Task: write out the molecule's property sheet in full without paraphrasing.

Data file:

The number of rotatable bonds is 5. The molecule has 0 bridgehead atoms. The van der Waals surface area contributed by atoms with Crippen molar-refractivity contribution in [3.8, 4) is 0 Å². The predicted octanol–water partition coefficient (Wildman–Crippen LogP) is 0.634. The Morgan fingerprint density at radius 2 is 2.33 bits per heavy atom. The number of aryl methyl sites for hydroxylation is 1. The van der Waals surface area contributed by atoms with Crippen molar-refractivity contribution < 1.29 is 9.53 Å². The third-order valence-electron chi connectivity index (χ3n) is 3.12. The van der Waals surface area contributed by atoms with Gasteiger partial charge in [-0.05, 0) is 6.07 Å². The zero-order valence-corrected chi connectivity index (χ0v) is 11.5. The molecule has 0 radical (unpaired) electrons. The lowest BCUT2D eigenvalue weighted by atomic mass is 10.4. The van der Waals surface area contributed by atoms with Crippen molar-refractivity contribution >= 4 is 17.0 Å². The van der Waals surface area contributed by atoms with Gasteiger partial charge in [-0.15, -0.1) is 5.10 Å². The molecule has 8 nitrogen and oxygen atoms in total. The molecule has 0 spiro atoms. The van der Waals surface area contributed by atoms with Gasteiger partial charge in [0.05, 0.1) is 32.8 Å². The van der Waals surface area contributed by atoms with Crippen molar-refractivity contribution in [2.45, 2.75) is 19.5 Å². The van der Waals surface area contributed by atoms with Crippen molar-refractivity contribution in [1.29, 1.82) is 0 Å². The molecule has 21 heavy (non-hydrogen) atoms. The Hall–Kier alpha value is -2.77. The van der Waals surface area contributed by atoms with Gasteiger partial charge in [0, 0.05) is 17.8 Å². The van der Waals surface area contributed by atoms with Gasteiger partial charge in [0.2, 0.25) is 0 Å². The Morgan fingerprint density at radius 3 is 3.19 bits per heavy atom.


The number of rotatable bonds is 5. The molecule has 0 bridgehead atoms. The van der Waals surface area contributed by atoms with Crippen molar-refractivity contribution in [3.8, 4) is 0 Å². The predicted octanol–water partition coefficient (Wildman–Crippen LogP) is 0.634. The Morgan fingerprint density at radius 2 is 2.33 bits per heavy atom. The number of aryl methyl sites for hydroxylation is 1. The van der Waals surface area contributed by atoms with Crippen molar-refractivity contribution < 1.29 is 9.53 Å². The third-order valence-electron chi connectivity index (χ3n) is 3.12. The van der Waals surface area contributed by atoms with Gasteiger partial charge in [-0.05, 0) is 6.07 Å². The zero-order valence-corrected chi connectivity index (χ0v) is 11.5. The molecule has 0 radical (unpaired) electrons. The lowest BCUT2D eigenvalue weighted by atomic mass is 10.4. The van der Waals surface area contributed by atoms with Crippen molar-refractivity contribution >= 4 is 17.0 Å². The van der Waals surface area contributed by atoms with Gasteiger partial charge in [-0.15, -0.1) is 5.10 Å². The molecule has 8 nitrogen and oxygen atoms in total. The molecule has 0 spiro atoms. The van der Waals surface area contributed by atoms with Gasteiger partial charge in [0.05, 0.1) is 32.8 Å². The van der Waals surface area contributed by atoms with Crippen molar-refractivity contribution in [2.45, 2.75) is 19.5 Å². The van der Waals surface area contributed by atoms with Crippen molar-refractivity contribution in [1.29, 1.82) is 0 Å². The molecule has 21 heavy (non-hydrogen) atoms. The Hall–Kier alpha value is -2.77. The van der Waals surface area contributed by atoms with Gasteiger partial charge in [0, 0.05) is 17.8 Å². The van der Waals surface area contributed by atoms with Gasteiger partial charge in [0.2, 0.25) is 0 Å². The Morgan fingerprint density at radius 3 is 3.19 bits per heavy atom.